Commentary on Hot Breaking News.
Consulting in LEED Certifications, Green Buildings, Green Homes, Green Factory Buildings, Green SEZs, Green Townships &; Energy Audits.
Follow by Email
Tuesday, July 19, 2011
DESPOT ALI ABDULLAH SALEH: Yemen’s Dangerous Hunger Crisis!
Scenes of severely malnourished Yemeni children in the Therapeutic feeding center at the Al-Wahda teaching hospital, Aden, Yemen, August 11, 2010., Brent Stirton / Getty Images.
In one of the cities at the center of Yemen’s revolution, tanks and soldiers of President Ali Abdullah Saleh’s loyalist forces occupy the main hospital, turning away the civilian sick and wounded, and using the hospital as a vantage point to shell residential neighborhoods at night.
Prices of water as well as food have soared amid Yemen’s political crisis, so that ever more poor families are resorting to drinking water from rain and other contaminated sources, and new reports of cholera outbreaks are reaching the capital, Sana’a. Yemeni cities are emptying of day laborers and other poor, aid officials and residents told me, as men return with their families to their villages in hopes of escaping hunger.
Months of violent political crisis are depleting the savings and stockpiles of more and more Yemenis, so that not only beggars, but neighbors, come round to quietly ask for food.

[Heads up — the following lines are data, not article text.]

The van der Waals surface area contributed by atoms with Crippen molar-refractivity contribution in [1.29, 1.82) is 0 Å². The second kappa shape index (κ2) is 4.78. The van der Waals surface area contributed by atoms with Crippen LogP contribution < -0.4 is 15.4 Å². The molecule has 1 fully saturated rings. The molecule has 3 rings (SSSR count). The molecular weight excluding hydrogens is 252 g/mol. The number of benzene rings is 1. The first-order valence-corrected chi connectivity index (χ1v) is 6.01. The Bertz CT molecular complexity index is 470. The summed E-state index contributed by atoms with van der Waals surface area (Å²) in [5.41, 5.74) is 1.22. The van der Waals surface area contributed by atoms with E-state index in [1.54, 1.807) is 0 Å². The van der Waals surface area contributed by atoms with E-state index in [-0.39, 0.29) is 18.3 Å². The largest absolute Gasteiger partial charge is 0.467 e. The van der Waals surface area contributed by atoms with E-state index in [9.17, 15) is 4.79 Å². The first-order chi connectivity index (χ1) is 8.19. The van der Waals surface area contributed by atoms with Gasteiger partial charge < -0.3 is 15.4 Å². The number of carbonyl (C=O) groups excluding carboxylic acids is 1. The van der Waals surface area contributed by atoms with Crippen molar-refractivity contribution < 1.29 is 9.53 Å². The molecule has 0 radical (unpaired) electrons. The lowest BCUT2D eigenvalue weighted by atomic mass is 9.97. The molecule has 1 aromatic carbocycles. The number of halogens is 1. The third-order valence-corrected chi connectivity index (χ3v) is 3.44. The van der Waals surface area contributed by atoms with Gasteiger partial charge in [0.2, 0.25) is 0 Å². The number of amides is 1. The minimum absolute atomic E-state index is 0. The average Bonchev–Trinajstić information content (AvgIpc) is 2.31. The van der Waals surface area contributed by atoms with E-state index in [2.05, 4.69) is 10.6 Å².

“There’s no work, no water, no electricity, no security. When we sleep, my family and I are not sure if we will live until morning, because of the shelling on the houses, and the bullets all night,” says Ali Qassim Abdullah, a 44-year-old father of three young children. Abdullah spoke in Yemen’s southern city of Taiz, where loyalist units commanded by the son of Yemen’s president are accused of nightly—and sometimes random—artillery fire.
“The whole world is watching this happen to us in Taiz. And no one speaks or objects,” Abdullah told a Yemeni reporter in Taiz who helped me talk to civilians.
It’s not surprising that Saleh’s government, and his son and nephews in charge of loyalist security forces, are neglecting and even compounding the suffering of civilians. It was Saleh who has driven the country into chaos since protests started in February, and who ignored the fundamental needs of his people throughout his more than three-decade rule.